Why Thyroid Patients are Organizing and Agitating
Some people with hypothyroidism, or underactive thyroid glands, are organizing and agitating.
Join the discussion below, or Read more at Wall Street Journal.
#1 Sep 25, 2013
Why does a medication intended to sort out under active thyroid,(Levothyroxine) increase weight instead of lessening it?
#2 Oct 5, 2013
Because the doctors suck. They do not test correctly and often times they give to much of the drug to help the person. They create more problems in trying to fix what they don't even know how to fix. Be very active about watching how your body reacts to the drugs the doc gives you. Ask questions get second opinions when the doctor is being a ass and acting like he knows your body better then you do. Believe it or not you can begin to almost know what tsh level you role good with. And learn to detect the slightest change in the tsh level by certain symptoms. Never just settle for anything. If your gaining lots of weight. First watch what you eat first and then if you still are gaining then sh*t you don't need to be a rocket scientist to figure out it's the pills. Tell that doctor that and keep telling him/her. Then you realize if your going to get better you are going to have to pay attention to the clues in your body they do not lie.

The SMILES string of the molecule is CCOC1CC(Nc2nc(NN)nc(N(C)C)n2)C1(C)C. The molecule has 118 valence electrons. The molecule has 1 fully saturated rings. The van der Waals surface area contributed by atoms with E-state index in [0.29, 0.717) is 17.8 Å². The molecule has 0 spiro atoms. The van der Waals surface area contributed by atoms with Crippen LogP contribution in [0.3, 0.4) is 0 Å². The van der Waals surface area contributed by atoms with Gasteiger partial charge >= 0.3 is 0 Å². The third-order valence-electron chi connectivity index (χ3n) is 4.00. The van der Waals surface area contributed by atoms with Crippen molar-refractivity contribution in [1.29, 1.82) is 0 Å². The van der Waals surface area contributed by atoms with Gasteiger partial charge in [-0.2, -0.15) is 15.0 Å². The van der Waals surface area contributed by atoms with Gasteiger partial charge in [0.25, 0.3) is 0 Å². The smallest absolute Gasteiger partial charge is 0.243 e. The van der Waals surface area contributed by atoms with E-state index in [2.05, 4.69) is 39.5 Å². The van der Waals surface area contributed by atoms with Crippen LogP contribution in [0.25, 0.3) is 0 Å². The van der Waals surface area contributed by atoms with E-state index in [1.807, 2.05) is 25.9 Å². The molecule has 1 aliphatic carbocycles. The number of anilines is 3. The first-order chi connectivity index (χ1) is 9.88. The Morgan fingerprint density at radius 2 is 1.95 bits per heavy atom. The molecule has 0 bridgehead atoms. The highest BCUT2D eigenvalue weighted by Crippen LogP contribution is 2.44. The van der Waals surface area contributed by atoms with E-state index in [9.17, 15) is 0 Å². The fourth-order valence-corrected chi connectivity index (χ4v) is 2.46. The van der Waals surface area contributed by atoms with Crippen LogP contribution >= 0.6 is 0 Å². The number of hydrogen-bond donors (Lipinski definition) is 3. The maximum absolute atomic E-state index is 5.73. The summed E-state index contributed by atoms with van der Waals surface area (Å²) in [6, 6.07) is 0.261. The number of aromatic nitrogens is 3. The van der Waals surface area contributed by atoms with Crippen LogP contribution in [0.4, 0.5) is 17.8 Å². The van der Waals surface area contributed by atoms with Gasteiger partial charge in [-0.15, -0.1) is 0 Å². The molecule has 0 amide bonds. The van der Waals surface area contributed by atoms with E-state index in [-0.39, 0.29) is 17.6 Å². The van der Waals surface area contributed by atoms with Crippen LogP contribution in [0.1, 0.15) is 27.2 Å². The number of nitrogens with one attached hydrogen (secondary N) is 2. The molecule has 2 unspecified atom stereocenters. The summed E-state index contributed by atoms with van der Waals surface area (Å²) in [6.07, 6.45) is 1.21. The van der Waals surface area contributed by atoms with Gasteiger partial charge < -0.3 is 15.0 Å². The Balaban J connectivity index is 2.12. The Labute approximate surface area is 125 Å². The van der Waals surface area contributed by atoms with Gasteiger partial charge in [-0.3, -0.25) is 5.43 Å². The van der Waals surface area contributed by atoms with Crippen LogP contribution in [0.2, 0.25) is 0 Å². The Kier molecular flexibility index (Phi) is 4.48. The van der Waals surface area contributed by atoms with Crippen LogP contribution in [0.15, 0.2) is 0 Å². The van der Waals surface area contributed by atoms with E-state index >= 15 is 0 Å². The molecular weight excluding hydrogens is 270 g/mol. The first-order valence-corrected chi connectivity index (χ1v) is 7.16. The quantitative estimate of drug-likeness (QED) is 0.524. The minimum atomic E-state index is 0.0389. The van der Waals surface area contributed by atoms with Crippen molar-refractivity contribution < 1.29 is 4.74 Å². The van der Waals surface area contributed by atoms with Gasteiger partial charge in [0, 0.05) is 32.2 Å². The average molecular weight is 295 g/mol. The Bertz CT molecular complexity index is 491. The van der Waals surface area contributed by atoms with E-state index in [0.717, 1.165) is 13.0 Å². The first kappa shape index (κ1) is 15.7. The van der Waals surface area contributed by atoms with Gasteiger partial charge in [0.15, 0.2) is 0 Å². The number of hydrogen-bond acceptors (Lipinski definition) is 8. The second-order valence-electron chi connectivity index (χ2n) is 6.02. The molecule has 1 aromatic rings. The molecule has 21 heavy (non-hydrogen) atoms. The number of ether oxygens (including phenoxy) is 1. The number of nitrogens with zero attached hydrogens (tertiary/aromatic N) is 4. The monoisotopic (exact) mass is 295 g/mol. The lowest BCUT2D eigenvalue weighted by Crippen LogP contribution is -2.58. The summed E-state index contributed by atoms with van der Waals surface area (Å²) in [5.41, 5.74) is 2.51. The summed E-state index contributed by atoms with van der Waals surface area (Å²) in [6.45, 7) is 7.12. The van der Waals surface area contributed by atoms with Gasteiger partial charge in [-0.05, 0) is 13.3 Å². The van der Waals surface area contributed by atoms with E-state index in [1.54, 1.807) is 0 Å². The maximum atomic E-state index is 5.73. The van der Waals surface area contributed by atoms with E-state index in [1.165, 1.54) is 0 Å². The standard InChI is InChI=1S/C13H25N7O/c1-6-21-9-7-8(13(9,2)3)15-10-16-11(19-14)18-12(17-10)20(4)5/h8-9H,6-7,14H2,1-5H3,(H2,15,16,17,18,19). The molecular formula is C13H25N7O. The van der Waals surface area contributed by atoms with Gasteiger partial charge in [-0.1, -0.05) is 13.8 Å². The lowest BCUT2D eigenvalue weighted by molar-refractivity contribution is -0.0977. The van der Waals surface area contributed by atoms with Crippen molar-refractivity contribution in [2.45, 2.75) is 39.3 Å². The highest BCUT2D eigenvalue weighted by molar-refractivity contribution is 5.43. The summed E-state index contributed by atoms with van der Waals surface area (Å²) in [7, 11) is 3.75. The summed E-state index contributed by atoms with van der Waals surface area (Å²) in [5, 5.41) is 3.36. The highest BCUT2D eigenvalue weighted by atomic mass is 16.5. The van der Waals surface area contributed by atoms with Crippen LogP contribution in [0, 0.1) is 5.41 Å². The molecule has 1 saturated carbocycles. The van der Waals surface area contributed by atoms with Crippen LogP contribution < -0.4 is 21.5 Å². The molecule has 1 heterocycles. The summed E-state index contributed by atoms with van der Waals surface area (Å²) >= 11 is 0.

Milford Haven, UK
#3 Jan 8, 2014
Re: weight gain. After a partial thyroidectomy in 1973 I was prescribed 400 mcg of thyroxine. Apart from two iodine uptake tests in the two years following the operation I was prescribed the same 400 mcg for the next 40 years. The average GP has little or no understanding of the vital importance of proper thyroid function and they have only 6 minutes per patient. Consequently they simply check the notes and continue the dosage. At the time of the operation I weighed 10st 8lbs. 10 years ago I weighed in at 18 stone and I'm now diabetic. I discovered too late that thyroxine is an appetite stimulant and although I was never a 'binge' eater I usually felt hungry and ate accordingly. I have yet to meet a doctor who understands the mood swings, the 'acid' and 'alkali' days and the energy fluctuations of a faulty thyroid.
My thyroid (what's left of it) and I are old friends and my wife has learned to live with it. Problem is, there are no outward signs of the illness so there is no sympathy and the medical profession has more important things to take care of.
My advice to new sufferers? Learn everything you can about your thyroid and explain it to your family. Finally, insist on regular checks and proper thyroxine dosage.
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